On the eve of presidential voting in Afghanistan, let us take a final look over what we know going into this election. The Taliban, a Pashtun faction, ruled Afghanistan until 2001, when they were forced out of power by a combined Northern Alliance (a group largely made up of the Tajik, Hazara and Uzbeks who populate the northern portion of the country) and US-NATO forces. In 2004, the first post-Taliban election was held, which saw Pashtun ally of the anti-Taliban movement Hamid Karzai prevail with 55.4% of the vote.
The 2004 election was contentious but without major protest afterwards. While Karzai had his base of support in the Pashtun regions, he ran strongly second in many Northern Alliance provinces, even winning a few. Irregularities were many, and allegations of undue influence by the US and allies were fairly common.
Fast forward to 2009, where a quite similar situation is playing out. Hamid Karzai is running fairly strong in polls taken this summer, and continues to have net positive approval ratings, though his star has fallen significantly since 2004, both with national allies and international forces, including the US.
As previously mentioned, softened support for Karzai with the Northern Alliance faction has been the main hurdle for his re-election. The candidate running second in most evaluations of the contest, Abdullah Abdullah, is the candidate of the Afghanistan National Front, which is largely composed of Northern Alliance members. How many votes can be swayed (or forcibly moved) from the north into each camp will likely be the deciding factor.
Two major US-based polling organizations have taken the temperature of public opinion Afghanistan since summer began, with all three polls funded almost entirely by the US government. The non-profit International Republican Instititute (IRI) conducted in person and telephone interviews across Afghanistan in May and late July, while Glevum and Associates, a consulting firm, did the same in mid July. IRI did a similar exercise ahead of the 2004 elections, and ended up overestimating Karzai’s overall victory margin by about 20 points.
Assuming that we can trust these results at a rough level (both pollsters have experience in Afghanistan, have learned lessons since 2004, and have relatively sound methodologies given the terrain), a couple key issues stand out. The main difference between the July polls is the undecided category, something that gave us a lot of trouble when we looked at polling in Iran back in June, when over 27% of Iranians told the American pollsters that they were undecided.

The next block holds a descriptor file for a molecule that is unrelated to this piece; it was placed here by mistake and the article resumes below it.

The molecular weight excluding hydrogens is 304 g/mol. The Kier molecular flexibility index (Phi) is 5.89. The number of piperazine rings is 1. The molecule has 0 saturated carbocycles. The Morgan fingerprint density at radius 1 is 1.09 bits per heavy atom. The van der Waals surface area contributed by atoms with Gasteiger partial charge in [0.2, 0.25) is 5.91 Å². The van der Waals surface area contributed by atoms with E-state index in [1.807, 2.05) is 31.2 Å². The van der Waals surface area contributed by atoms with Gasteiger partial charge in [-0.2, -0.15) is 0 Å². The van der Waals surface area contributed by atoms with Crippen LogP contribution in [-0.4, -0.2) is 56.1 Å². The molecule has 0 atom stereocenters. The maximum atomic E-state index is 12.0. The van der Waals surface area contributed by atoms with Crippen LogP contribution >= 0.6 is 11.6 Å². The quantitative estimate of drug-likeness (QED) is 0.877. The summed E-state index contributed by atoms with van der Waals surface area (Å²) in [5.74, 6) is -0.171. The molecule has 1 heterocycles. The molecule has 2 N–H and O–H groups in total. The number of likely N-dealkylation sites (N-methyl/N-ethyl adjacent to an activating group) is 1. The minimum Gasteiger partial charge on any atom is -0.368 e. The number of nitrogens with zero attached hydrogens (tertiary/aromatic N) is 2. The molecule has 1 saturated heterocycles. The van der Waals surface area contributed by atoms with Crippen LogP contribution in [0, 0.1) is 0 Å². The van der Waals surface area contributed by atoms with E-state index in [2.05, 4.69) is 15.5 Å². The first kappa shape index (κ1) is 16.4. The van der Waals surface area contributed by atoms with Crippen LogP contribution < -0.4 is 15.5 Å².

Were IRI’s interviewers better able to earn the trust of the population, given their longer history in the country? Or instead, did they do their questioning in a way that made undecided a less attractive option, and therefore got decided, but possibly untrue responses? One other unknown question is whether “Other” candidates in the Glevum study were indeed other names, or a convenient way to “decided”, but actually uncommitted.
In particular, a refusal rate of 38% in the Northern region, and overall refusal rates of 33% by Pashtuns and 32% by Tajiks means that key constituencies are underrepresented in the Glevum study. In the study, Tajiks are split between Abdullah (34%) and Karzai (30%), whereas Pashtuns lean far toward Karzai (44%), with Abdullah receiving just 11% of the Pashtun vote.
Nevertheless, if both sets are correct, the minority candidates Bashardost and Ghani seemed to proportionally gain the most of undecided registered voters, while Karzai and Abdullah mainly kept the same proportion as they got previously.
Looking back to IRI’s May poll is significant mainly in its illustration of a very wide field back in May, where more than a dozen candidates received 2 % support or more. Dr. Abdullah officially registered as a candidate on 6 May, after speculation that he might drop out, which could explain his weak support during that period, while Karzai made significant progress with many loose allies during this period. The May edition of the IRI report goes into detail with each candidate over 2%, which, rather than lumping them into one “other” category, is as it should be done.
The final results will likely raise more questions than the answer for numbers-oriented people, in large part because the tallies that come from the electoral commission in Afghanistan (IEC) do not have a great track record. Indeed, it is possible that these polls, flawed as they might be, could better approximate the Afghan public sentiment than the results will. International observers quoted by the BBC after the 2005 parliamentary elections as saying that the elections had “very significant fraud,” something that remains a major concern. Along with basic security, the integrity of the voting system for this year has again been widely challenged.
Even so, given the requirement of a run-off in the case that there is majority share winner, we could see a two-man second round following tomorrow’s voting. A run-off, which could be forced if Karzai loses just 6 points from his 2004 share, would indicate a small but serious rupture in his coalition. Whether this would be a positive development (Competitiveness! Democracy!) or a negative one (Weak, fragmented government; Corruption; Taliban influence), is up for interpretation.
Renard Sexton is FiveThirtyEight’s international columnist and is based in Geneva, Switzerland. He can be contacted at firstname.lastname@example.org